Mission accomplished for animals in the Capital city?
Frankly, given all the fits and starts, misinformation and excuses from both sides, I am reluctant to share news reports that Harrisburg's animal control contract is signed, sealed and delivered.
After more than three months without contract, Mayor Linda Thompson signed the animal control contract with the Humane Society of the Harrisburg Area, according to the Patriot-News of Harrisburg.
The humane society says everything is good to go and all it was waiting for was Thompson's signature to begin taking animals again.
Nevetheless, late last week a sticking point cropped up over a $250 contract fee charged by the humane society. A local realtor and City Councilman Brad Koplinski volunteered to write a check if it would resolved the dispute.
But in the end Thompson inked the paper.
So, unless there's another snafu - which is not out of the question - Harrisburg strays will again have a place to go.
It's not to say they had no defenders in the interim.
During the time the two sides were locked in a dispute over the city's debt from last year and terms of the new contract, the Central Pennsylvania Animal Alliance, an all-volunteer group, stepped in to protect the animals.
At last count, rescuers picked up a total of 17 dogs, provided vet care - some of it very expensive - and farmed the dogs out to fosters and rescue groups. Three dogs required behavior assessment and none was claimed by an owner.
Two of the last dogs taken in deserve mention. One Boxer/pitbull mix suffering from burns on his body - clearly an abuse victim - is getting veterinary care thanks to the group.
The second dog, a female pitbull, was finally caught in a trap after three years of roaming the streets - yes, three years.
CPAA president Zella Anderson said people had been feeding her in different spots but had been unable to catch her. Finally last week they lured her into a trap and whisked her to the vet, where they found out a few things: one, she was micropchipped with a Georgia phone number that was disconnected and two, all she wanted - after three years on the streets - was love. Anderson reports she put her head on a volunteer's lap on the way home from the vet.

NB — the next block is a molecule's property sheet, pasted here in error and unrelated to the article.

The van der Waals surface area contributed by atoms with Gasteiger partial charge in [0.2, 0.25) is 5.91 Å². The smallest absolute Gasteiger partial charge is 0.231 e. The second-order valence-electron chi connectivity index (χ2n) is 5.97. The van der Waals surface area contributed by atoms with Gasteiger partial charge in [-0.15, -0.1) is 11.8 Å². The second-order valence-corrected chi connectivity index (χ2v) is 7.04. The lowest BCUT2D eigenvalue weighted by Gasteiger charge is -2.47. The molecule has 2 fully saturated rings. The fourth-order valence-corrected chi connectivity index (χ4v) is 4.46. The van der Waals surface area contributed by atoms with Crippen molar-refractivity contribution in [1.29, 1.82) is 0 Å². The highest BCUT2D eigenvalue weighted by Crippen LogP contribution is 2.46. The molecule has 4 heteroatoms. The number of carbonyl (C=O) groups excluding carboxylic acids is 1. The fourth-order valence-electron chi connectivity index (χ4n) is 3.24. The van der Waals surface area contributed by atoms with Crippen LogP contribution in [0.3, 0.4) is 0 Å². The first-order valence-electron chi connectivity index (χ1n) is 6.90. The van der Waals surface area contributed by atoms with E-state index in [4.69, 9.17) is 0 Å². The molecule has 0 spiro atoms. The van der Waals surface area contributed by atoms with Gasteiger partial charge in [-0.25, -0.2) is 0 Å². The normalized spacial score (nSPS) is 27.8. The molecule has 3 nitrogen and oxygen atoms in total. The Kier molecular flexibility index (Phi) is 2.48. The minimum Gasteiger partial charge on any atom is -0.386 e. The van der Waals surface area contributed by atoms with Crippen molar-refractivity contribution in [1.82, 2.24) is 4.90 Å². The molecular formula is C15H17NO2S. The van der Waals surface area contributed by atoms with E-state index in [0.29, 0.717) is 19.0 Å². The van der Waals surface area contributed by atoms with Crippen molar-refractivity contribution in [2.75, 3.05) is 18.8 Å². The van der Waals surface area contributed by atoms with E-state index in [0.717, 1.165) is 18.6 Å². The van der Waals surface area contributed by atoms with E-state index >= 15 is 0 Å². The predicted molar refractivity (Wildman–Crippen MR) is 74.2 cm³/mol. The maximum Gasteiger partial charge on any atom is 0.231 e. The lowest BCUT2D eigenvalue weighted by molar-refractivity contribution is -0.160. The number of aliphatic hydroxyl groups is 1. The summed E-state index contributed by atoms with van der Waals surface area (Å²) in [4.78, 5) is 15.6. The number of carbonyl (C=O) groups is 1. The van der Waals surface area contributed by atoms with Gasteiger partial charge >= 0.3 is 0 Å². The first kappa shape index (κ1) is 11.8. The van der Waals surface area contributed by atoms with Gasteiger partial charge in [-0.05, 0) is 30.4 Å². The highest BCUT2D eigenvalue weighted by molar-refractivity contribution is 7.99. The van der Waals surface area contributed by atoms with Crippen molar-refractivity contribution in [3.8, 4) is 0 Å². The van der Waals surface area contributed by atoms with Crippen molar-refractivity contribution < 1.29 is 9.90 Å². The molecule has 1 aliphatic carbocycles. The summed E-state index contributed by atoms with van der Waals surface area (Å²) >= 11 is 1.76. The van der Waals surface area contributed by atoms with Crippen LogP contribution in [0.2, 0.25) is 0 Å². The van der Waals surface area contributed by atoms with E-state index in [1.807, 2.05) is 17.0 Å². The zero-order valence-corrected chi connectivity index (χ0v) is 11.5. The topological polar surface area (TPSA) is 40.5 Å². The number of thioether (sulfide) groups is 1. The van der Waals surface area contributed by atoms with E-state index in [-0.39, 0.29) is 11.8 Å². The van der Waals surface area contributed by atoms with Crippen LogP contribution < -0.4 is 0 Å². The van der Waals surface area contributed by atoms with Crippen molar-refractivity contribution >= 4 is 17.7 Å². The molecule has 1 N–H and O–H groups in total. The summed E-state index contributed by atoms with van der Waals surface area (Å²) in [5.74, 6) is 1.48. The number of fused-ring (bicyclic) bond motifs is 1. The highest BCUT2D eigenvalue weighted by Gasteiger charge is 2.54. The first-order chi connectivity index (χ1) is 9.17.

We hope the mystery girl from the South finds a very happy home soon.
The CPAA deserves accolades and donations for its humane work during a time when life on the streets of Harrisburg for unwanted animals was made worse by an unnecessary contract dispute.
The CPAA, a coalition of rescue groups in the Harrisburg area, is a model of animal welfare activity. They hold a stream of fundraisers for their successful ventures such as "De-Sex in the City," a free and low cost spay/neuter/vaccination program and Hounds of Prison Education (HOPE), a pups-in-prison program that matches inmates with problem shelter dogs to prepare them for adoption.
We hope the city doesn't let this terrible situation happen again, but Harrisburg residents should be grateful that CPAA was there to help them.
There's so much more that could be done to improve the lives of city animals and ensure there will always be a place to take them.
Very few residents license their dogs, which has led to a shortage of revenue that could help pay shelter bills. The CPAA suggests it could partner with the city to do a spay/neuter day and check for licenses among those who participate.
Anderson points to a fund in Pittsburgh that with an extra dollar tacked on to licenses, raised enough money to build a new shelter.